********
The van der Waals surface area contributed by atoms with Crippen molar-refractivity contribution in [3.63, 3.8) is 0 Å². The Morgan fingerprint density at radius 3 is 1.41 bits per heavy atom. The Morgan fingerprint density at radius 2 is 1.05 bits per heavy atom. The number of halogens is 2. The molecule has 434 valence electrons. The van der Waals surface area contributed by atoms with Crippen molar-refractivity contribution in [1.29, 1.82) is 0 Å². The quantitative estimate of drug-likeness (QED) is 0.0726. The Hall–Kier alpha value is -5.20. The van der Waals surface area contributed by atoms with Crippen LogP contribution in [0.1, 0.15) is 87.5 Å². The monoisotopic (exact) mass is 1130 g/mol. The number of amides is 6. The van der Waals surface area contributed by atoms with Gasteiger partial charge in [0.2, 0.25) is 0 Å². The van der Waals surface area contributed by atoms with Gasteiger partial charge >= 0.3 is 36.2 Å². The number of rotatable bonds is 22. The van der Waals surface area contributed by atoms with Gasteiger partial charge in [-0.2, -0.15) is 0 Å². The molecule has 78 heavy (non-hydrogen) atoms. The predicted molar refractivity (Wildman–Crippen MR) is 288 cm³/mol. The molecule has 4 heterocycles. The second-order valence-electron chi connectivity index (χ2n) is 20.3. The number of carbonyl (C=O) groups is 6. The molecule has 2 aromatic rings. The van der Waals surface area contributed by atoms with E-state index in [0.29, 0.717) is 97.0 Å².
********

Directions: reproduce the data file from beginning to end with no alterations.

The van der Waals surface area contributed by atoms with Crippen molar-refractivity contribution in [3.63, 3.8) is 0 Å². The Morgan fingerprint density at radius 3 is 1.41 bits per heavy atom. The Morgan fingerprint density at radius 2 is 1.05 bits per heavy atom. The number of halogens is 2. The molecule has 434 valence electrons. The van der Waals surface area contributed by atoms with Crippen molar-refractivity contribution in [1.29, 1.82) is 0 Å². The quantitative estimate of drug-likeness (QED) is 0.0726. The Hall–Kier alpha value is -5.20. The van der Waals surface area contributed by atoms with Crippen LogP contribution in [0.1, 0.15) is 87.5 Å². The monoisotopic (exact) mass is 1130 g/mol. The number of amides is 6. The van der Waals surface area contributed by atoms with Gasteiger partial charge in [0.2, 0.25) is 0 Å². The van der Waals surface area contributed by atoms with Gasteiger partial charge >= 0.3 is 36.2 Å². The number of rotatable bonds is 22. The van der Waals surface area contributed by atoms with Gasteiger partial charge in [-0.2, -0.15) is 0 Å². The molecule has 78 heavy (non-hydrogen) atoms. The predicted molar refractivity (Wildman–Crippen MR) is 288 cm³/mol. The molecule has 4 heterocycles. The second-order valence-electron chi connectivity index (χ2n) is 20.3. The number of carbonyl (C=O) groups is 6. The molecule has 2 aromatic rings. The van der Waals surface area contributed by atoms with E-state index in [0.29, 0.717) is 97.0 Å².